ish, spotted with reddish brown.

The name Myadestes is associated with the choicest spots of the
mountain heights. In the Sierra Nevada we found the birds on their
nesting ground on the granite knob above Donner Pass, at 7900 feet.
They evidently had a nest somewhere along a steep, wooded stream
bed, which was flanked with bare granite, from which woodchucks
whistled and conies barked. But while nutcrackers, Richardson


pewees, green-tailed chewinks, and mountain song sparrows made
themselves conspicuous, the pair of solitaires were too conscious of
intruders to give any information. The male, who suggested a meek
mockingbird, guarded the brook in an aggravatingly non-committal
way, perching on dead branches or flying to the ground, where he
ran over the rocks with the run-and-halt motion of a robin, or sat on
a stone quivering his wings slightly at his sides. His mate would
sometimes slip away from the nest and appear on a branch by his
side, and once I followed the pair over the boulders and up the cliff,
thinking they had gone to their nest in some other place, only to be
led back over the rocks to their little brook under the evergreens.
Then, as the setting sun lit up the tops of the hemlocks that stood by
the brook, turning their yellow lichen-covered branches to golden
arms, the solitaire, perched on a sunlit branch, sang a low evening-
song in the mellow light. At other times, and when not on guard,
the bird's song would fairly ring through the air. When given
freely it is a strong, clear song with a flavor all its own. Heard
from the tips of the highest trees on the crest of the range, as it so
often is, the song has the freshness and invigoration of the air from
the snow-banks, and is given with the strong freedom of the moun-
tain tops. In the rocky solitudes of the Garden of the Gods it is said
that the solitaire's voice is sometimes all that breaks the silence.


General Characters. Bill slender, but widened and flattened at base,
notched near end ; tarsus decidedly longer than middle toe and claw.


1. Sides as well as breast heavily spotted ; head golden brown. Eastern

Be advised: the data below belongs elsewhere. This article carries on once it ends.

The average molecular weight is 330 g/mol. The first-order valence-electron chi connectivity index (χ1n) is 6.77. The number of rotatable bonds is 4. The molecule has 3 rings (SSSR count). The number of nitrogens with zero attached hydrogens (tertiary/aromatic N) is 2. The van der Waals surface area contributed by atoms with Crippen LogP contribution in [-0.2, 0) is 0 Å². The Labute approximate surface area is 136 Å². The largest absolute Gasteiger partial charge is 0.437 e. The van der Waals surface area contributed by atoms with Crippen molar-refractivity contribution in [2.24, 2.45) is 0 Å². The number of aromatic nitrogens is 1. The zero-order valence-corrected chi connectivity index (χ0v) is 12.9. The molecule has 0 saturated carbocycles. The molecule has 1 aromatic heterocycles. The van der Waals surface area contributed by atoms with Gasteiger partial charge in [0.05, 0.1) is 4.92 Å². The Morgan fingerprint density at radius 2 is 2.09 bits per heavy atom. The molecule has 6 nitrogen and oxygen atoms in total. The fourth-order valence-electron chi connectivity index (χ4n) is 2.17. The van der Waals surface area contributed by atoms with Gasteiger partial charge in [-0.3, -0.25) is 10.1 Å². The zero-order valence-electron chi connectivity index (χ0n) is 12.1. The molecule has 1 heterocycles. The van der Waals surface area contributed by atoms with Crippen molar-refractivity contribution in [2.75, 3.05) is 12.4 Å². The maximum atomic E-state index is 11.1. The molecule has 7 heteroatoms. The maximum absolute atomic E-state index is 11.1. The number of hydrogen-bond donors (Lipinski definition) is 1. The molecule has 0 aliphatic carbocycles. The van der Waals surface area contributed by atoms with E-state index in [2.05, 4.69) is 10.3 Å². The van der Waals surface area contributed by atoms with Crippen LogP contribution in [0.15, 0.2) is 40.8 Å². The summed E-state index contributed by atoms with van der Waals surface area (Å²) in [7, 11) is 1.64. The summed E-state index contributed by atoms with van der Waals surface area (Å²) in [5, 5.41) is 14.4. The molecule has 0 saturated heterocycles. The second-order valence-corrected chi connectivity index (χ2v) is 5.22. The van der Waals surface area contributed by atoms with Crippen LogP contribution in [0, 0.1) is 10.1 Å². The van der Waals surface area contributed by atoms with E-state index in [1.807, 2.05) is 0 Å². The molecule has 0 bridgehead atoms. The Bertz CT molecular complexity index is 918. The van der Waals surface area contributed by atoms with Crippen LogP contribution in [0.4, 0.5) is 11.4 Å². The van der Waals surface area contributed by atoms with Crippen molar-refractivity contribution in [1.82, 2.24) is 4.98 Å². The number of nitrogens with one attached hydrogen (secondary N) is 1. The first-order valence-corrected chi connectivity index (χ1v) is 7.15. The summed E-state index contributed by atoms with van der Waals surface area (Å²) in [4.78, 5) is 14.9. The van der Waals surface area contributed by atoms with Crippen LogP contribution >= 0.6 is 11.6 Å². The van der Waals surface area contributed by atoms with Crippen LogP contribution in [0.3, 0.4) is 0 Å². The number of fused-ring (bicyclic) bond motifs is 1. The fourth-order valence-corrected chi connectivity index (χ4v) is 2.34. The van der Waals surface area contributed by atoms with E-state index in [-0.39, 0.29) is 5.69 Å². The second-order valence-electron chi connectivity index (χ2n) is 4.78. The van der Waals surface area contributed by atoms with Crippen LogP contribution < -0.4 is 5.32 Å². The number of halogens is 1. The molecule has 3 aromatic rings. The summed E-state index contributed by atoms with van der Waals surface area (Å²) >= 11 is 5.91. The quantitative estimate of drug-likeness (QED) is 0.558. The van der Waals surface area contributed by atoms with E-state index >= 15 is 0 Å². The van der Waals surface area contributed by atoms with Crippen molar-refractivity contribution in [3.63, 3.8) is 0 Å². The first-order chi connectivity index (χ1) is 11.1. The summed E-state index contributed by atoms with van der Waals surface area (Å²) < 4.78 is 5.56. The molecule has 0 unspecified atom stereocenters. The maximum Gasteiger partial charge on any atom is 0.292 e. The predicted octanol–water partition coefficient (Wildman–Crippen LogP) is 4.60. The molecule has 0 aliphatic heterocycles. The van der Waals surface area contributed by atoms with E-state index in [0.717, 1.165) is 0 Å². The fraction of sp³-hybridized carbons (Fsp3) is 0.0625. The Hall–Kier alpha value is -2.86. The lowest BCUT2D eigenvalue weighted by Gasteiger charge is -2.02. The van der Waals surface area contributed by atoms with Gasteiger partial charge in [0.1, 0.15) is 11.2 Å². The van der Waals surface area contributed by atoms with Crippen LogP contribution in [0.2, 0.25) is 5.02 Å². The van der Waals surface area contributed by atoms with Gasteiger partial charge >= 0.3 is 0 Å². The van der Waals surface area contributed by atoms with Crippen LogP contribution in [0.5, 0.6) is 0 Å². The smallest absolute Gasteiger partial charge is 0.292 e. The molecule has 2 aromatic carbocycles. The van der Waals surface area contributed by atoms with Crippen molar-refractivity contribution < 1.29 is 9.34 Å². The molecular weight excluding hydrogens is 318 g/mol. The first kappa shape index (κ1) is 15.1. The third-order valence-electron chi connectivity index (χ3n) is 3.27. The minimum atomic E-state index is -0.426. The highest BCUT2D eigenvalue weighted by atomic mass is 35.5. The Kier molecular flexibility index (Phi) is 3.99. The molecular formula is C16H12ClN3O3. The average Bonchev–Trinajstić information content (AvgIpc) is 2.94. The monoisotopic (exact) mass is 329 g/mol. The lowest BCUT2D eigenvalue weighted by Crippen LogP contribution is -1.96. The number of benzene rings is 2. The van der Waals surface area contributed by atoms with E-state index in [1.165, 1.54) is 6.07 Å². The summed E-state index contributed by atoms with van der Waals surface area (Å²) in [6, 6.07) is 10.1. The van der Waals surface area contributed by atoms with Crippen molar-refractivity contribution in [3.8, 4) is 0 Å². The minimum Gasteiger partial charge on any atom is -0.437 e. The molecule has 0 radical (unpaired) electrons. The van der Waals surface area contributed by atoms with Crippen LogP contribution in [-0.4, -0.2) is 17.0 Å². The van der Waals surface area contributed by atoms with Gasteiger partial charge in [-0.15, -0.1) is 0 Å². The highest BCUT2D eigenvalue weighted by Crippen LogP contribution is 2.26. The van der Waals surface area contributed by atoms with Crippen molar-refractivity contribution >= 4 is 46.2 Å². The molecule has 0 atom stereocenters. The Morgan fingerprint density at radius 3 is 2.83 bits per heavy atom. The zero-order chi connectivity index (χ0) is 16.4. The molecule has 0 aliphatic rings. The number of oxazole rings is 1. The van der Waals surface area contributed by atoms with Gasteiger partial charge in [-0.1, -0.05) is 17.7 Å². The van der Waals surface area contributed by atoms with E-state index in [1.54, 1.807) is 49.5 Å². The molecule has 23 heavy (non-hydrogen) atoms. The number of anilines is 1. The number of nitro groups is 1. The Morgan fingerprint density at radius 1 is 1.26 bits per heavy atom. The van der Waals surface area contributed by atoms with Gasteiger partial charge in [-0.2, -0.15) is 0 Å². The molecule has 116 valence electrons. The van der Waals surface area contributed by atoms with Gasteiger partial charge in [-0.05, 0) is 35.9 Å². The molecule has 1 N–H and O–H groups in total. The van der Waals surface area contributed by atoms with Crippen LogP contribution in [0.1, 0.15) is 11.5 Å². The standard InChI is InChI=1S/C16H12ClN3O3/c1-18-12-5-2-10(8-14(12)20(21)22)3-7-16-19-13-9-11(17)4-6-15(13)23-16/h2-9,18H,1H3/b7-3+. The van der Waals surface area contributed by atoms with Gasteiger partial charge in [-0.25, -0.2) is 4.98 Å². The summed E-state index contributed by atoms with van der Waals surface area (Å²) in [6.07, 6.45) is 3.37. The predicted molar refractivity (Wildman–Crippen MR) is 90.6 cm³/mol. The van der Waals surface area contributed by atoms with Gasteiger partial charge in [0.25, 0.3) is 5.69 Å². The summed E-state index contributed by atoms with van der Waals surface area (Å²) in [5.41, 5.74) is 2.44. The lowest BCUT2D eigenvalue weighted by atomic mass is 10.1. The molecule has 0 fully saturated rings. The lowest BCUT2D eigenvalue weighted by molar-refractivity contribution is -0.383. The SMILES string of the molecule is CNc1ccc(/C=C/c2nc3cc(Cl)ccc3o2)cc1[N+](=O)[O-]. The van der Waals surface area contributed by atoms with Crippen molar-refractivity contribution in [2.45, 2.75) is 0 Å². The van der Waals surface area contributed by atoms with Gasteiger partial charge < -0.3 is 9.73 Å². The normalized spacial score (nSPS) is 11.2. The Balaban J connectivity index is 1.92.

United States *. mustelina, p. 469.

1'. Sides gray or brown, unspotted ; head not golden brown.
2. Eye without distinct lighter orbital ring.

3. Upper parts and cheeks dark gray. Migrant in Rocky Mountains.

aliciae, p. 469.
3'. Unper parts and cheeks light brown. Rocky Mountain region.

salicicola, p. 469.

2'. Ey.e with distinct white or buffy eye ring.
3. Chest marked with narrow triangular spots.
4. Upper parts olive brown. Pacific coast region.

ustulata, p. 470.

4'. Upper parts olive gray. Oregon and California, cedica, p. 470.
3'. Chest marked with wide triangular spots.
4. Tail rufous in sharp contrast to back.
5. Tail dark rufous ; length 6 to 7.

6. Lighter. Breeds mainly north of United States ; migrates

to Colorado and Texas guttata, p. 471.

6'. Darker. Breeds from Washington to Sierra Nevada ; mi-
grates to Arizona and Mexico nana. p. 472.


5'. Tail light rufous ; length 7.50-8.25. Rocky Mountain region.

auduboni, p. 471.
4'. Tail not sharply contrasted with back.

5. Upper parts olive. Migrant in Colorado and Texas.

swainsoiii, p. 470.
5'. Upper parts hair brown. Alaska and Rocky Mountains.

almae, p. 471.

755. Hylocichla mustelina (Gmel). WOOD THRUSH.

Adults. Head and back of neck rusty or golden brown, fading to olive on
rump and tail ; under parts white, marked
with large blackish wedge-shaped spots.